Legislation to ensure banks and receivers, moving to repossess buy-to-lets, do not evict tenants into homelessness is being explored by Government.
Senior sources in the Department of the Environment have confirmed officials are discussing "duty-of-care" legislation with regard to banks and lenders, with their counterparts in the Department of Finance.
The proposed legislation would prohibit a sitting tenant’s eviction if they had no alternative accommodation.
“Some will argue legislation like this would interfere with a bank’s right to seek vacant possession of a property, may interfere with their fiduciary duties, but in the context of the current housing crisis all factors that are contributing to it have to be looked at. Tenants are often the last to know when their home is being repossessed,” said a Department of the Environment spokesman.
“With all types of legislation like this, of course there’s a danger it could be abused,” he added. “It is conceivable that a tenant could decide they were just going to sit tight, refuse to move and not make any effort to seek alternative accommodation. So there would have to be some kind of proof from the tenant that they were looking for alternative accommodation.”
With the rate of repossession orders continuing to accelerate, their role in contributing to the homelessness crisis is of mounting concern to housing officials.
In the first six months of this year, 284 repossession orders were granted on buy-to-let properties or for ‘other/unknowns’ which may include buy-to-lets, across the 26 circuit courts. This compares with 46 in the first six months of last year. Some 606 orders were granted for primary homes between January and June this year.
While the numbers are lower with regard to buy-to-lets, tenants in properties subject to repossession orders have fewer rights than other tenants in the private rented sector. For instance, when a dwelling becomes the subject of a repossession order sitting tenants cannot refer a dispute to the Private Residential Tenancies Board.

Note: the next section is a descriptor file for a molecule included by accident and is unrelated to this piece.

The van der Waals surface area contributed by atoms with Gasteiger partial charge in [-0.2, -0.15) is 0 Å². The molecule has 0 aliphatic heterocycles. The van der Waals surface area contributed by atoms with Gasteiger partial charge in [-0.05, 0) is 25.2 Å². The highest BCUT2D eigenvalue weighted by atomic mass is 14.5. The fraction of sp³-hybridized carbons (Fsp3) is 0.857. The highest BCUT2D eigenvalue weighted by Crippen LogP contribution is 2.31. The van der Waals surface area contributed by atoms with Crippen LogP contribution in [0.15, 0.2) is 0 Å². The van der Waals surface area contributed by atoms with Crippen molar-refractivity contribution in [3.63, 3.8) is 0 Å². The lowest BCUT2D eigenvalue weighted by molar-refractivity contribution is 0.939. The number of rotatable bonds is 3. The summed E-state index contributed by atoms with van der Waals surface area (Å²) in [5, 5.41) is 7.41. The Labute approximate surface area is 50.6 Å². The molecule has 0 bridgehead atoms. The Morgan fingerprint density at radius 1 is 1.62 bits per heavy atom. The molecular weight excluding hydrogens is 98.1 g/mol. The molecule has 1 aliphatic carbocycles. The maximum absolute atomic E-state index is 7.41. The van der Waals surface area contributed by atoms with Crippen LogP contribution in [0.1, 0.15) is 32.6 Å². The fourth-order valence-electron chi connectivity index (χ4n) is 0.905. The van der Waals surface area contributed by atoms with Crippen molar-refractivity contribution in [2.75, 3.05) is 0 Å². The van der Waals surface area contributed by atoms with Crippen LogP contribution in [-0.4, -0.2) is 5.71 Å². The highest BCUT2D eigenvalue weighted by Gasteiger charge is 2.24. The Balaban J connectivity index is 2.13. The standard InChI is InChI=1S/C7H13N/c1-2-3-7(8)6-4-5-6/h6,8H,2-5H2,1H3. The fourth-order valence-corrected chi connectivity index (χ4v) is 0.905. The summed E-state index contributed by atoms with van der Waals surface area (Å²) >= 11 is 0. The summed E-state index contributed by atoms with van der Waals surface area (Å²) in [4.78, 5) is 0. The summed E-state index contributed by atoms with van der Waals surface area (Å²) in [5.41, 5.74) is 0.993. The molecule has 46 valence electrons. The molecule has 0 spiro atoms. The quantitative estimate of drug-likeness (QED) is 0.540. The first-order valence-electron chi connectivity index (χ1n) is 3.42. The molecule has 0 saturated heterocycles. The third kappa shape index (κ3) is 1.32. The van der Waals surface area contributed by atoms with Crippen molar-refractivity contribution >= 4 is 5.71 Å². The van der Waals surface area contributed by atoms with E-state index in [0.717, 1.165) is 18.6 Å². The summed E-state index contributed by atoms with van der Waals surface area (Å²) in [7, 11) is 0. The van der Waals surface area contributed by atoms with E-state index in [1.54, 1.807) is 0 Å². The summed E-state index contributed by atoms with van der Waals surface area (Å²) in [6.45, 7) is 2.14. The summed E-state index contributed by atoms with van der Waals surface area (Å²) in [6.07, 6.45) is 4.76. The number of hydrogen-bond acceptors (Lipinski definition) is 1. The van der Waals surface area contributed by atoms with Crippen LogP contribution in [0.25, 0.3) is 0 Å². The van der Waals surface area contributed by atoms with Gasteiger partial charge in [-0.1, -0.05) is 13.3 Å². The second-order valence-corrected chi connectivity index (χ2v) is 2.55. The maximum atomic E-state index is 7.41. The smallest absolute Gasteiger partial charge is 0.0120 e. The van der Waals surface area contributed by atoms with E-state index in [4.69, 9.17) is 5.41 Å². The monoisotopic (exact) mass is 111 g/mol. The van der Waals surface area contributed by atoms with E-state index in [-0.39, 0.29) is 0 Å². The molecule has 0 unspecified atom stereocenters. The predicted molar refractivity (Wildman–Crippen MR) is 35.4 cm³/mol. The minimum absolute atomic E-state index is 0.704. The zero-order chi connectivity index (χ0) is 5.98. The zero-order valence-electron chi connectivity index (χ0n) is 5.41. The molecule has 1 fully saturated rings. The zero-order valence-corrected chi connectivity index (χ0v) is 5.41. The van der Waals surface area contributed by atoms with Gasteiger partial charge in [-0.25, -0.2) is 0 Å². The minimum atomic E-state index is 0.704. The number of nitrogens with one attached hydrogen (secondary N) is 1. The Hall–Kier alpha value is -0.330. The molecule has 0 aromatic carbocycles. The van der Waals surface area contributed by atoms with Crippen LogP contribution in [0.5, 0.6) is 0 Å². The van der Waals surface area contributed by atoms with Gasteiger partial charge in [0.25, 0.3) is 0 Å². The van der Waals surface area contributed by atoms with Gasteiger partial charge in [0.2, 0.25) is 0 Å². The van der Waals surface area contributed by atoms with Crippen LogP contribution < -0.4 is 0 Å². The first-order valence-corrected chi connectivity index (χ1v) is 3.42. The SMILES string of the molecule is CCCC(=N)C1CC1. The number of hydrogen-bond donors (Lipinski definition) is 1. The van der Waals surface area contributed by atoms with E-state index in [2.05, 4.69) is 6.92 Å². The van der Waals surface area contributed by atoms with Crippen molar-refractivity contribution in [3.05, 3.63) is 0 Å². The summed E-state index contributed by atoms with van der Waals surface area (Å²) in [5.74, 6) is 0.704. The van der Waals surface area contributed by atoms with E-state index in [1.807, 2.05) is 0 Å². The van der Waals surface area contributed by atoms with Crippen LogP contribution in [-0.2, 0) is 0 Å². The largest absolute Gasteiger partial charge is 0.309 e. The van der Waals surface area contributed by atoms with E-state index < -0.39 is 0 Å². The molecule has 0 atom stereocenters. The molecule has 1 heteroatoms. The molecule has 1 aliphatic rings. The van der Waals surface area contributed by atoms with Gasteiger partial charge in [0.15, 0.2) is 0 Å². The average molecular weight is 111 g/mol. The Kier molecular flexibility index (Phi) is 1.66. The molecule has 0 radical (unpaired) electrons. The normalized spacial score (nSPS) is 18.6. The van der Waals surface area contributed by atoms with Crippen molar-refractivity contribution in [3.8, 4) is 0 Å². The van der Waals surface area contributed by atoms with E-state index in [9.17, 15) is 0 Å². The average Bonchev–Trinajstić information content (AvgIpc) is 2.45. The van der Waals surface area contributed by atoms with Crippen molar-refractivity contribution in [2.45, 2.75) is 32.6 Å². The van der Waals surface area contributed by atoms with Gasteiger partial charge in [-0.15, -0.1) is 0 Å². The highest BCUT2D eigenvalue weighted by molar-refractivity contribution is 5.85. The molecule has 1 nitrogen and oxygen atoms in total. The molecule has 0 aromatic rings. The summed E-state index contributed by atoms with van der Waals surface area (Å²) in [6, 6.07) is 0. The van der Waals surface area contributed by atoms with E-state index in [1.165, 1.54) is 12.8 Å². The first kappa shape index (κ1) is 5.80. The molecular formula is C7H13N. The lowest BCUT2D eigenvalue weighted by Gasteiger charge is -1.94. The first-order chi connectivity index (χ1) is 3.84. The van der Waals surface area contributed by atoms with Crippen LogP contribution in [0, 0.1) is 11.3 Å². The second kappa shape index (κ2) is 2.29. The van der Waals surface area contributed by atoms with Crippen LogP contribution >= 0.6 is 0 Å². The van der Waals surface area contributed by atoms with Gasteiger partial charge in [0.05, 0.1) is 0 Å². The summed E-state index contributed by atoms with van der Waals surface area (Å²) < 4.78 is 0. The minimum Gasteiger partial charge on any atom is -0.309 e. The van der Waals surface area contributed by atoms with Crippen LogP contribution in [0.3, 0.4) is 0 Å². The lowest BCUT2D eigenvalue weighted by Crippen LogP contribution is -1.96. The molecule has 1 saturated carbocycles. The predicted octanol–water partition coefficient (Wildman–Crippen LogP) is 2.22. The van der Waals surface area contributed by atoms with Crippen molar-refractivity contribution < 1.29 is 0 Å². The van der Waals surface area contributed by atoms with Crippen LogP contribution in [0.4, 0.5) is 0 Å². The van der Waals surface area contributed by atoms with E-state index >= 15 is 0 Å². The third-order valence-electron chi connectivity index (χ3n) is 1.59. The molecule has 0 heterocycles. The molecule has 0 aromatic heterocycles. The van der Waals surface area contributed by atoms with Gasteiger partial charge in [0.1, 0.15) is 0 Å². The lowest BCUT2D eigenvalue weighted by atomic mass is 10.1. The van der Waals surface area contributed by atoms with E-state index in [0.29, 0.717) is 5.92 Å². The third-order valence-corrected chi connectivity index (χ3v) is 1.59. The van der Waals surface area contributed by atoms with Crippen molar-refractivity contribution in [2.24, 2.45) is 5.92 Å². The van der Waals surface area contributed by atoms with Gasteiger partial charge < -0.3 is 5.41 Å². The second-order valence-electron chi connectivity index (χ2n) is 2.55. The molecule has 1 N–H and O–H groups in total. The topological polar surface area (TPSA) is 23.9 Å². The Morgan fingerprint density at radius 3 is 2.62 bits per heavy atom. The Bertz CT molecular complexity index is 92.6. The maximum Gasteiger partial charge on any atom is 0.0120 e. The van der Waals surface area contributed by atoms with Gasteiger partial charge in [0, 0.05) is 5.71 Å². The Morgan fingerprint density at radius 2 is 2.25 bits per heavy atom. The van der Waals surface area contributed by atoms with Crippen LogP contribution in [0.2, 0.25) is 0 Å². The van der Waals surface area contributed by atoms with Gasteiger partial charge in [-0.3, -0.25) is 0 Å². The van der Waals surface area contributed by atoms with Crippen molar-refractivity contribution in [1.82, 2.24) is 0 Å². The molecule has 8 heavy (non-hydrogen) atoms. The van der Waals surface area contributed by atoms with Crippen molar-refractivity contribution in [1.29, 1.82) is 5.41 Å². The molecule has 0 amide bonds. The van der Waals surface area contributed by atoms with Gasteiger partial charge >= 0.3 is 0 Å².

Since late 2012 the housing charity Threshold has helped over 1,200 households in the private rented sector whose homes have became the subject of repossession actions from banks, or have had receivers appointed to them.
"Tenants generally only become aware of the situation very late in the day and usually after there has already been a court hearing," said the charity's chief executive, Bob Jordan. In many cases, tenants are given very limited notice to find a new home. They have a right to between 28 and 112 days' notice, depending on how long they have been there but sometimes, when a bank or receiver has taken over management of the property, they get just a few days.
“In some extreme cases, tenants have come home to find their locks changed, effectively making them homeless.”
The charity has long called for a tightening up of regulations under the Residential Tenancies Act to ensure that when a financial institution or receiver take over a rental property they are compelled to take on the responsibilities of a landlord – that they continue to carry out repairs, they return the tenant’s deposit once a property is vacated and they give adequate notice to quit.